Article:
4. No House deal yet on a budget resolution. GOP leaders in the House had planned to get a 2018 budget blueprint through the House Budget Committee this week, but differences among Republicans over how to structure that, what level of spending cuts to approve, and what spending reforms should be embraced, led to a delay in the vote. The 'budget resolution' is supposed to be approved in Congress by April 15 of each year - we are now about to turn the calendar to July. If Republicans really want to use the 2018 budget reconciliation process for tax reform, they will have to reach a deal on the budget resolution in July - or it will further delay big issues like tax reform and infrastructure. Failure to pass a budget resolution so far is a big deal for Republicans, who remain at odds over the details, a very similar story to health care.
5. Without a budget resolution, no action on 2018 spending bills. Not only is the budget resolution several months behind schedule, but the individual bills that fund the federal government are slow out of the gate as well, as it's almost assured that the Congress will not get its budget work done on time by the end of September, (the end of the fiscal year). Some GOP lawmakers have even floated the idea of jamming everything together into one big bill in July - rather than waiting until the fall, or even right before Christmas. The biggest problem right now is that no one is quite sure how much money will be spent on the Pentagon and non-defense spending, making it difficult to put together a dozen appropriations bills. This was not what Republican leaders had drawn up on the white board after winning the White House last November. They were going to get their work done, and done on time.
6. The lack of action comes amid rising deficit estimates. President Trump and Republicans in Congress have talked a lot about cutting the budget and reining in the deficit, but as mentioned above, nothing has really been done on that front. In the meantime, a still unexplained drop in tax revenues coming in to Uncle Sam has helped push estimates for this year's deficit much higher. The Congressional Budget Office on Thursday said the 2017 deficit would be 24 percent higher than their estimate from back in January, going up $134 billion to an estimated $693 billion deficit. Why? The CBO mainly blames, "surprisingly weak tax collections." "One reason for the sharp rise in the deficit in 2017 is the slow growth in revenue collections through May and the slow growth expected for the rest of the year," the CBO wrote in a new report. That is not good news for the Trump Administration.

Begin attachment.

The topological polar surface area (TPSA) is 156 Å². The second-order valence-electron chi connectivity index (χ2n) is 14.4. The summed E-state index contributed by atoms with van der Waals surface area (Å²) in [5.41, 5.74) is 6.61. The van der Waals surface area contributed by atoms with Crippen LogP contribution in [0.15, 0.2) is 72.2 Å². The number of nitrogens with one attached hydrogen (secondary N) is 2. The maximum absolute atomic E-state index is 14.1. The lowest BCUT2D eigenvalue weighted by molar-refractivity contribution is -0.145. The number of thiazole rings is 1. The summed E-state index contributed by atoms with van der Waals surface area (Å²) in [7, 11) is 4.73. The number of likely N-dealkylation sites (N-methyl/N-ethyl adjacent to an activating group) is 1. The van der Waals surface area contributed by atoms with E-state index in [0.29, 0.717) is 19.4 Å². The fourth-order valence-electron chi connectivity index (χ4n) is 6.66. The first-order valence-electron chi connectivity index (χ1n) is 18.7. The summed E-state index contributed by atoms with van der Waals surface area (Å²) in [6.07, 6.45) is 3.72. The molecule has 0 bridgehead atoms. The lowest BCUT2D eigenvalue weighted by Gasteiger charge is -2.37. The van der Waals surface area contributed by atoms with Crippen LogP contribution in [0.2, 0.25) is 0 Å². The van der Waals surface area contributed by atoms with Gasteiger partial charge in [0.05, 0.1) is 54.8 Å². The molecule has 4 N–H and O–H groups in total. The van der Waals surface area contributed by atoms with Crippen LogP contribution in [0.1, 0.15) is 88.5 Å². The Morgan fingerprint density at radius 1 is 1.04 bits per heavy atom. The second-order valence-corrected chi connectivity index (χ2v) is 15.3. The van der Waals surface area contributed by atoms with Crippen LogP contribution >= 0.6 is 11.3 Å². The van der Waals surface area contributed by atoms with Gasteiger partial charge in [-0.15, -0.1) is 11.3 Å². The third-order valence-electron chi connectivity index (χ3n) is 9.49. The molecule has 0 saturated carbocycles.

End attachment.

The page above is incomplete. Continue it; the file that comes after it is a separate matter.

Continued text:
7. One prime example of how bipartisanship can still work. Something that did get done in the month of June was a bill that was sent to the President's desk on reform at the Veterans Affairs Department, as it had very strong support in both parties. The plan gives the VA more legal leeway to fire underperforming employees, all in an effort to improve health care services for veterans. It's a reminder that while Republicans are stuck on health care, taxes, infrastructure and more right now, there are ways to get things done with a buy-in from both political parties. The White House though complained that it didn't get enough attention. "Things like the success at the VA barely get covered," said spokeswoman Sarah Huckabee Sanders.
8. GOP, White House pleased with moves on immigration. From a pair of bills passed on Thursday in the House that crack down on illegal immigrants, to the legal green light for the Trump travel order and tougher measures overall at the southern border with Mexico, Republicans are very pleased with the direction of the Trump Administration on immigration. The House approved one plan to toughen penalties against illegal immigrants who are deported, and then re-enter the U.S. illegally. Another bill would withhold federal law enforcement grant money from local governments that refuse to cooperate with the feds on detaining illegal immigrants. While those bills face an uphill fight in the Senate, the GOP clearly feels like this is an issue that plays well with Trump voters all across the country.
9. Congress will spend most of the next two months away from D.C. Labor Day is just over nine weeks away. The legislative work schedule for the House has members in session for 13 days - three weeks in July, and then the Congress is off for a five week break into September. That means GOP leaders will have to choose wisely on what to get done in July. Some Republicans are urging the leadership to cancel the August Recess, but that seems like a long shot right now - unless a certain occupant of 1600 Pennsylvania Avenue started weighing in on the need for Congress to stay at work during their scheduled vacation time away from the humidity of the D.C. swamp. I know lots of people say they like it when Congress is out of session - but as I always counter, you can't pass bills to reform things if you're not at work on Capitol Hill.